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This week, the City and County of Denver revoked a short-term rental license for the first time, after a hearing before the Department of Excise and Licenses revolving around whether the host actually did meet the “primary residence” requirement.  This action comes just before the new rules for short-term rentals, covered in an earlier blog post, take effect on April 10.  Among other things, those rules give Denver broader rights to revoke or deny…
In a case that we reported on over a year ago, last fall, the Sixth Circuit Court of Appeals reversed a Tennessee judge’s entry of summary judgment in favor of the Nashville metropolitan government, finding instead that the relocation of protesters at Nashville’s Pride Festival violated the protesters’ First Amendment rights. The facts of the case can be found in our prior post.  In short, this case arose from Nashville’s exclusion of anti-homosexuality…
A San Francisco ordinance requiring health warnings on advertisements for some sugar-sweetened beverages has suffered an early defeat.  On January 31, the Ninth Circuit ruled, en banc, that the district court should have granted plaintiff American Beverage Association’s request for a preliminary injunction to prevent the ordinance’s enforcement. At issue was the ordinance’s required rectangular warning label—similar to such labels for cigarettes—occupying 20% of any advertisement for many sugar-sweetened beverages.  The text of the warning was…
Early this month, the federal district court for the Southern District of New York ruled that a New York City law requiring food service industry employers to provide a payroll deduction system for their employees to make donations to non-profit organizations did not violate the First Amendment rights of such employers. New York City’s law became effective in late 2017.  Fast food establishments are required to create and maintain deduction systems.  Upon request from an…
With the 72nd General Assembly in full swing at the state capitol, we’ve selected ten bills (out of 261 proposed, as of January 27) that may be of interest to property owners and real estate developers.  They run the gamut from landlord-tenant law to campaign finance, special districts, and reform to the state’s conservation easement program. We’ll be tracking these bill (and others) throughout the session. 1.                  HB19-1007Contribution Limits For County Offices.  Current…
Update: Since the drafting of this post, the below rules were approved and adopted. The final rules will take effect on April 10, 2019. Homeowners operating short-term housing rentals in Denver will soon have a few more boxes to check prior to renting out their homes on popular hosting platforms such as Airbnb and VRBO. While operators of short-term rentals are already required to be licensed by the City and County of Denver, new rules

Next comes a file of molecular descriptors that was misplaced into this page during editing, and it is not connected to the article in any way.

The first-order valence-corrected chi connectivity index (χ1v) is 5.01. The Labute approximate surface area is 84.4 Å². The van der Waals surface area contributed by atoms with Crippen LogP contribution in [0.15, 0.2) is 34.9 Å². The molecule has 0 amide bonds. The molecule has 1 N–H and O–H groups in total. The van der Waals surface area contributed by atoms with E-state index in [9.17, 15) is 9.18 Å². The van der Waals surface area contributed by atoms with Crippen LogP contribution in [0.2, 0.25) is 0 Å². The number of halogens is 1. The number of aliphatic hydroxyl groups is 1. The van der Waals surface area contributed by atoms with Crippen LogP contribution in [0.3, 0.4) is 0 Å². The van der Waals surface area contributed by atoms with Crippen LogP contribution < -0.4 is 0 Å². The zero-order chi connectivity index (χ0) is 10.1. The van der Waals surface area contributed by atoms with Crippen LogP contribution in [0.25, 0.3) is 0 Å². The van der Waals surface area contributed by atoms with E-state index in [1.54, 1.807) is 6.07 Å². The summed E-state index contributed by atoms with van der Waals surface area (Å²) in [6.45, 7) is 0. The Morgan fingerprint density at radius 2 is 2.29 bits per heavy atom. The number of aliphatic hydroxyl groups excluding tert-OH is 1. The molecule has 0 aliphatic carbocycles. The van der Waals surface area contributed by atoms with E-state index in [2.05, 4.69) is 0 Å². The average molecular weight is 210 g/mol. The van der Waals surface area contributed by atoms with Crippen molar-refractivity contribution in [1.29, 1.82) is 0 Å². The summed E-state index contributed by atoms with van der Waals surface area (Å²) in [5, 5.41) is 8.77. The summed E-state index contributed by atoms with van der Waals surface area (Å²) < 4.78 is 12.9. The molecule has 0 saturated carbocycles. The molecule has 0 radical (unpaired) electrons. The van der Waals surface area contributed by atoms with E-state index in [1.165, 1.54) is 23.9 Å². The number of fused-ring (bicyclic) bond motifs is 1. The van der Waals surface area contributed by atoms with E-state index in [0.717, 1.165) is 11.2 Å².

Law is what we do and a part of who we are, but our lives are fully immersed in the people, places and perspectives that create Denver’s identity.  Deeply entwined with our legal practice is our love of place.  This is our opportunity to share our personal insights. An impressive number of Denver’s best restaurants are located in the Highlands area, attracting diners from across the Denver metropolitan area and beyond.  Although there is always…
We at the Rocky Mountain Sign Law are pleased to announce the following webinar from our friends at the American Planning Association’s Planning and Law Division: The Planning and Law Division of the American Planning Association is pleased to host the upcoming webcast Planning and Law Caselaw Update on Thursday, January 31st, 2019 from 1:00 to 2:30 p.m. ET. Registration for individuals is $20 for PLD members and $45 for nonmembers. Registration for two or…
Denver’s ban on source-of-income discrimination took effect on January 1, 2019. The ordinance, which the Denver City Council approved back in August, prohibits a wide range of conduct in real estate transactions “based upon … source of income.”  Protected sources of income under the ordinance include government housing assistance, Social Security payments, veterans’ benefits, student loans, legal settlements, and court-ordered child support and alimony payments.  The income source must be both “lawful” and “verifiable”…
Fewer than six months after it was enacted as an “emergency” measure, a Cincinnati ordinance singling out billboards for special taxes has succumbed to a constitutional challenge. The ordinance, which met legal headwinds from the start, transparently aimed to make life miserable for the city’s billboard operators and consisted of two primary components: (1) a special tax on revenues from billboard advertising and (2) a hush provision preventing those operators from telling advertisers about the tax.  An…